In search of the postmodern

For the past two decades, the postmodern debates dominated the cultural and intellectual scene in many fields throughout the world. In aesthetic and cultural theory, polemics emerged over whether modernism in the arts was or was not dead and what sort of postmodern art was succeeding it. In philosophy, debates erupted concerning whether or not the tradition of modern philosophy had ended, and many began celebrating a new postmodern philosophy associated with Nietzche, Heidegger, Derrida, Rorty, Lyotard, and others. Eventually, the postmodern assault produced new social and political theories, as well as theoretical attempts to define the multifaceted aspects of the postmodern phenomenon itself.

Advocates of the postmodern turn aggressively criticized traditional culture, theory, and politics, while defenders of the modern tradition responded either by ignoring the new challenger, by attacking it in return, or by attempting to come to terms with and appropriate the new discourses and positions. Critics of the postmodern turn argued that it was either a passing fad (Fo 1986/7; Guattari 1986), a specious invention of intellectuals in search of a new discourse and source of cultural capital (Britton 1988), or yet another conservative ideology attempting to devalue emancipatory modern theories and values (Habermas 1981 and 1987a). But the emerging postmodern discourses and problematics raise issues which resist easy dismissal or facile incorporation into already established paradigms.

In view of the wide range of postmodern disputes, we propose to explicate and sort out the differences between the most significant articulations of postmodern theory, and to identify their central positions, insights, and limitations. Yet, as we shall see, there is no unified postmodern theory, or even a coherent set of positions. Rather, one is struck by the diversities between theories often lumped together as `postmodern’ and the plurality – often conflictual – of postmodern positions. One is also struck by the inadequate and undertheorized notion of the `postmodern’ in the theories which adopt, or are identified in, such terms. To clarify some of the key words within the family of concepts of the postmodern, it is useful to distinguish between the discourses of the modern and the postmodern (see Featherston 1988).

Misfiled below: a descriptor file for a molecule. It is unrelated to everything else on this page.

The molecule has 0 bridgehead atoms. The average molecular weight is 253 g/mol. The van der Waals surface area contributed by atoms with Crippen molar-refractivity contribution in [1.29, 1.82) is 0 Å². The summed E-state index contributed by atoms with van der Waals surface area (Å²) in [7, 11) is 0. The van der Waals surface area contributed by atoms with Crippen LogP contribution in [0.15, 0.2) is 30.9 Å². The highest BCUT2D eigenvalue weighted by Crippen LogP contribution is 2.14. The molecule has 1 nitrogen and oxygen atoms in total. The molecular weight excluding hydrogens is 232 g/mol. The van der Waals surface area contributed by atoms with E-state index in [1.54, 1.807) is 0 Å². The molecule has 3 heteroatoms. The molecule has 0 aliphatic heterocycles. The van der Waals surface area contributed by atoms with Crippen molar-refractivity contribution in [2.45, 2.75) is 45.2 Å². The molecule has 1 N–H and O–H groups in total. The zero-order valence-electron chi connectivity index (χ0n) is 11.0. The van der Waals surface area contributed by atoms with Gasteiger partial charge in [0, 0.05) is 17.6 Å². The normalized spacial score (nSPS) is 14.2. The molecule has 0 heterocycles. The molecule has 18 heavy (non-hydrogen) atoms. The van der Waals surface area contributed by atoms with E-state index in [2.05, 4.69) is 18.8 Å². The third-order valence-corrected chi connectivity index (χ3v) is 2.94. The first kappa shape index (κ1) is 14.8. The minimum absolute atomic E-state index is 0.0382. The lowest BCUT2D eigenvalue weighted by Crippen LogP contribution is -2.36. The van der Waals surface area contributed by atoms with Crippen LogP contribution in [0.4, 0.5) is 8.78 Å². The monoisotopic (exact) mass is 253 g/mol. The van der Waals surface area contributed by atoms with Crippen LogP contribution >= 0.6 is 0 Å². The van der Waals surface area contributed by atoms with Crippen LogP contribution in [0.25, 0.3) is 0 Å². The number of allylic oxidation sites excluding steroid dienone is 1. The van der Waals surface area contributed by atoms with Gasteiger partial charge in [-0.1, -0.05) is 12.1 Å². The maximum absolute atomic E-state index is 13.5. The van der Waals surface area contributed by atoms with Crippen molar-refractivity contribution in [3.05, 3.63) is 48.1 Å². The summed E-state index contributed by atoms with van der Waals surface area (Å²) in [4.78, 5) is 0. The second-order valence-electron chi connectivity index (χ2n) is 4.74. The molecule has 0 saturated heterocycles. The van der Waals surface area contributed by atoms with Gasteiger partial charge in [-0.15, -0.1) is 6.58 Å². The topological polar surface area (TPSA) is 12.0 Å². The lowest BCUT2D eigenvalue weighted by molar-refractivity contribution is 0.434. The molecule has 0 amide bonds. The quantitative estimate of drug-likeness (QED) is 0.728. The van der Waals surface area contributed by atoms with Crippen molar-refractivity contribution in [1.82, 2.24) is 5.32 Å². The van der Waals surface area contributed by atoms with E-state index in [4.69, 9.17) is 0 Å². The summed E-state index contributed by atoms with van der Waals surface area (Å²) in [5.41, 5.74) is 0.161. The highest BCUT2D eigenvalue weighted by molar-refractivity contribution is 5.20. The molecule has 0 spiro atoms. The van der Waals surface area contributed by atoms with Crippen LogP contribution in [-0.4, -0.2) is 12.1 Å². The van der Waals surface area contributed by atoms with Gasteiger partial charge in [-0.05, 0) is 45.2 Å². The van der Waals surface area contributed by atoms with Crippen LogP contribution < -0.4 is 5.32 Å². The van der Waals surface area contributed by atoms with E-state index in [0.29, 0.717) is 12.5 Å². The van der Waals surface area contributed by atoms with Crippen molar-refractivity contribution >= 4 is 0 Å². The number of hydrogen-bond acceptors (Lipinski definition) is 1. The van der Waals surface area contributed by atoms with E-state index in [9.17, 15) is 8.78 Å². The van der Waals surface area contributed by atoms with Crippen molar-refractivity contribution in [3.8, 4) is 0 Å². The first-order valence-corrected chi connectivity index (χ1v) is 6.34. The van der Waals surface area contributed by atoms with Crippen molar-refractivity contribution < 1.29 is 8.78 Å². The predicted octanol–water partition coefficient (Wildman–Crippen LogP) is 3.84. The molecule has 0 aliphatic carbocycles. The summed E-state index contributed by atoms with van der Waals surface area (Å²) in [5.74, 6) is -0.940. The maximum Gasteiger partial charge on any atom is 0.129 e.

To begin, we might distinguish between `modernity’ conceptualized as the modern age and `postmodernity’ as an epochal term for describing the period which allegedly follows modernity. There are many discourses of modernity, as there would later be of postmodernity, and the term refers to a variety of economic, political, social, and cultural transformations. Modernity, as theorized by Marx, Weber, and others, is a historical periodizing term which refers to the epoch that follows the’Middle Ages’ or feudalism. For some, modernity is opposed to traditional societies and is characterized by innovation, novelty, and dynamism (Berman 1982). The theoretical discourses of modernity from Descartes through the Enlightenment and its progeny championed reason as the source of progress in knowledge and society, as well as the privileged locus of truth and the foundation of systematic knowledge. Reason was deemed competent to discover adequate theoretical and practical norms upon which system sof thought and action could be built and society could be restructured. This Enlightenment project is also operative in the American, French, and other democrateic revolutions which attempted to overturn the feudal world and to produce a just and egalitarian social order that would embody reason and social progress (Toulmin 1990).